Q & A with Erika Buckley — New Assistant Director of Global Diversity

Position: Assistant Director of Global Diversity, in the Intercultural Affairs Office
Age: 26
Where are you from?
I’m from Southfield, where I’ve spent the majority of my home life. I’ve lived in China, Korea, Monroe, Detroit. I went to school in Detroit for eleven years. I lived in Miami. I was in third grade and my mom went to get a visa to go to Cuba to get her mother and bring her back to the U.S. I’m half-Cuban and half-Jamaican.
Share a memorable experience you had abroad.
There was an old man who worked in our office building. He was the maintenance guy who supervised the karaoke bar upstairs. One day we were on the elevator. He took my hand and made a gesture that I thought was really crude. Then my coworker wasn’t sure what was going on, so she asked him to show her what he did to my hand. We made sure we talked to the in-group. We asked two female Korean coworkers if this was crude in Korean culture, and they said yes. And there were Korean gender roles at work, so we asked a male Korean coworker if this gesture was crude. When he saw us do it, his face turned beet red. We asked him if he would go speak to the man. He and three other male coworkers went upstairs to tell him to stop sexually harassing me.
How did you hear about the job?
Ironically, a classmate sent it to me in an e-mail. She saw the description and said it “looked like me.”
Where did you go to school?
For undergrad, I went to Grand Valley State University for four years. My degree was a B.A. in Psychology. Prior to that, I went to Southfield-Lathrup High School. For graduate school, I’m at Eastern Michigan University. My degree will be a Master’s of Applied Sociology. I’m currently working on my Master’s Thesis.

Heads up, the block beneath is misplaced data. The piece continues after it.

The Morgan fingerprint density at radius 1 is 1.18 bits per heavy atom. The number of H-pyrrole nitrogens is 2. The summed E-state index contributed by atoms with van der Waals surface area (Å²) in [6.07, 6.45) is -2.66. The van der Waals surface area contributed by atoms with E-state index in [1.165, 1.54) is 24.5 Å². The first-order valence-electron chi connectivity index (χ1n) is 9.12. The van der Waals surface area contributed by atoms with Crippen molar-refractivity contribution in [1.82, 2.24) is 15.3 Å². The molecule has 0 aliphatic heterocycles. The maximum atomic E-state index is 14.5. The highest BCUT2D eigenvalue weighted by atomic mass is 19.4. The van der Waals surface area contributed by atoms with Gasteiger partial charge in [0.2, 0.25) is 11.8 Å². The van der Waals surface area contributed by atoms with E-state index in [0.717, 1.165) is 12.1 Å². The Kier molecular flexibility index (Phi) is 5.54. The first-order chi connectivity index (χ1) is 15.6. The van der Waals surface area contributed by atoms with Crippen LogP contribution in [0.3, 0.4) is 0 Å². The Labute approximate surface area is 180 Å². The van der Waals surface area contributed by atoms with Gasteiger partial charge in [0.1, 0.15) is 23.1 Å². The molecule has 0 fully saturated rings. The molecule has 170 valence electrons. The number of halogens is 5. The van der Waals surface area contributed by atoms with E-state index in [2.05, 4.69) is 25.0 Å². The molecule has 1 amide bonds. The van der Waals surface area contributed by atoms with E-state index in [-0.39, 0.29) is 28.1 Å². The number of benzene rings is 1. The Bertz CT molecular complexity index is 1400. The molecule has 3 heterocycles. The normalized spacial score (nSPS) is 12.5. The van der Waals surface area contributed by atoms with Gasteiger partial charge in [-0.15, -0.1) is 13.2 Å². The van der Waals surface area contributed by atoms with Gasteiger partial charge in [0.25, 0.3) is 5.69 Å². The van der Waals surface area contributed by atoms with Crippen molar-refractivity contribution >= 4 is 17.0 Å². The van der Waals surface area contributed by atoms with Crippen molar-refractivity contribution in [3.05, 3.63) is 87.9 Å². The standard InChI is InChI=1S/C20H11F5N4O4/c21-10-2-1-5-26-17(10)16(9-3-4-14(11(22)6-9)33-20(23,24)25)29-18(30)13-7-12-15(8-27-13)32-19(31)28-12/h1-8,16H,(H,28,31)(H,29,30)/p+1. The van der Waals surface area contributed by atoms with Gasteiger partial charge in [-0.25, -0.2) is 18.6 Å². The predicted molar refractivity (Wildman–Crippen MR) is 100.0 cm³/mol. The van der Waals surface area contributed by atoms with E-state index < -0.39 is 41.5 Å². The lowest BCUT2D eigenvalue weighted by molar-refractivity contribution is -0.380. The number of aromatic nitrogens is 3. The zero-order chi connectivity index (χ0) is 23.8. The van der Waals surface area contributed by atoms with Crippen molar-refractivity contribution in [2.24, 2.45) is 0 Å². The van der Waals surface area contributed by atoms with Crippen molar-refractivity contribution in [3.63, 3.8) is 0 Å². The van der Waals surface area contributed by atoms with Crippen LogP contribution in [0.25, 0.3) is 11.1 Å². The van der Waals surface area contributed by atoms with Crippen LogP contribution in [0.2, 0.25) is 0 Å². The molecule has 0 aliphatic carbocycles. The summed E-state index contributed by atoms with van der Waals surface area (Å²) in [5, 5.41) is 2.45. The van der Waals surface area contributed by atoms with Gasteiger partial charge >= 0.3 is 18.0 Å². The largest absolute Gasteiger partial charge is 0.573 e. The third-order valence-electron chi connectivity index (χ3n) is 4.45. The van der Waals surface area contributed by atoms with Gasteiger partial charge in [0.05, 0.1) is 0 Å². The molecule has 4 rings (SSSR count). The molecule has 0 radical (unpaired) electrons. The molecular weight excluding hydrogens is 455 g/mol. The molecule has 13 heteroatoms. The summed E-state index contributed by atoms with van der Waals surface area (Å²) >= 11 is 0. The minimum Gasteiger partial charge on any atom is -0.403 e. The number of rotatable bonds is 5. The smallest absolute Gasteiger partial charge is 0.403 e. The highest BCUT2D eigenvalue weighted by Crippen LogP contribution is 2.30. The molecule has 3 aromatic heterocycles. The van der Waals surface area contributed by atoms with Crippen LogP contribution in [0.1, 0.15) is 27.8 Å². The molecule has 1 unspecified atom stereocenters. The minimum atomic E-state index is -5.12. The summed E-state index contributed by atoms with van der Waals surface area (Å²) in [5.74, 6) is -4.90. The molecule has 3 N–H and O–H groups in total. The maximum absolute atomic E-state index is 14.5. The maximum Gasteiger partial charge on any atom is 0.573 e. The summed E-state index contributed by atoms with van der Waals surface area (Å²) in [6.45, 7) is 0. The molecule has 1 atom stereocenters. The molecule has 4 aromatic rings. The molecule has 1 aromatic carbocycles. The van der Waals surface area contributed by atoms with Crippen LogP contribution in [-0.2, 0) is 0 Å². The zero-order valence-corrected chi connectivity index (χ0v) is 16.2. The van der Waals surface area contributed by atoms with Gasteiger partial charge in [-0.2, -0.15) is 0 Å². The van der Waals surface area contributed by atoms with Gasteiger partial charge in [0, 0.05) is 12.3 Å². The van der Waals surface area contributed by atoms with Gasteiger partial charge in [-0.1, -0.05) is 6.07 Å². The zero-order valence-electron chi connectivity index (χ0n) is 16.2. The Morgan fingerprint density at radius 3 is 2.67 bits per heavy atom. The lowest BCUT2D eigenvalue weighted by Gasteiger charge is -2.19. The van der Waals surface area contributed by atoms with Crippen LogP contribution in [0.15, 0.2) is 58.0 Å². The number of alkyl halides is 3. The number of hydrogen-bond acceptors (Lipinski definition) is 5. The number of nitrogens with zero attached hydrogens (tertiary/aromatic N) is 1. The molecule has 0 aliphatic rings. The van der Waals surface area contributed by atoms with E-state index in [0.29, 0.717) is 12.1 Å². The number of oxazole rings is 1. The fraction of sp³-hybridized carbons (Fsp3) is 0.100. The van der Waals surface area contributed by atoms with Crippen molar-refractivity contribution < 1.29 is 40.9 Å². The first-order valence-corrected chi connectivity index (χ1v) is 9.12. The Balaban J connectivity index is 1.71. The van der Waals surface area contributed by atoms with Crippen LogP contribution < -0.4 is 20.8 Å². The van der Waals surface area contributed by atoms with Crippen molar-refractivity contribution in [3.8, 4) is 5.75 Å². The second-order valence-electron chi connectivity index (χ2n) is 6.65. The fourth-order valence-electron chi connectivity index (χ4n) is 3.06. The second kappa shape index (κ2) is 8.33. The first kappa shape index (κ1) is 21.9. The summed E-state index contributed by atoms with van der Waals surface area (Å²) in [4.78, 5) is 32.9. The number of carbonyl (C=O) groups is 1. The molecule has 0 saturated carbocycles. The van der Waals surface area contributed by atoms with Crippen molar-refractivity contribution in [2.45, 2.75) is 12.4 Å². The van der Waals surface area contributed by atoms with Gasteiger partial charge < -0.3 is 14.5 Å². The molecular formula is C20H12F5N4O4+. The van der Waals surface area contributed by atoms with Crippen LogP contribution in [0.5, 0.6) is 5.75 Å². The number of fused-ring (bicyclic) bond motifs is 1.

What was your academic focus?
I like culture—that’s my biggest thing. Previous research I’ve done includes cultural weddings. Currently, I’m doing identity work: changing people’s ideas about how they see themselves. My Master’s thesis is about Second Generation Chinese Americans and their experiences, voices, stories, and identities. I am allowing them to share their concepts of self in modern America.
What is your impression of the Albion College Campus?
It’s very friendly. I appreciate the staff taking the time to make me feel welcome. That’s the nice thing about small towns or small universities: people take the time to get to know you.
What are your goals/incentives at Albion? What projects are you currently working on?
In some ways, my position is similar to the work I did as a graduate assistant. The impact of what I saw would be better at Albion College. When a campus is smaller, the ripple effect is bigger. Currently I am working on Black History Month, Asian/Pacific Islander History Month, and Smooth Transitions. I am always going to be trying to make sure Albion students feel as welcome as possible.
What makes you well-suited for the position? What do you think you bring to Albion College?
Getting a feel for people is very important, working in Student Affairs. Sometimes, students won’t express things. For freshman and sophomores, they’re just getting to know themselves. Their emotional intelligence isn’t as strong. My personality is very engaging. I feel like everybody has the right to be cared for and care for somebody. I like to facilitate that as best as possible.

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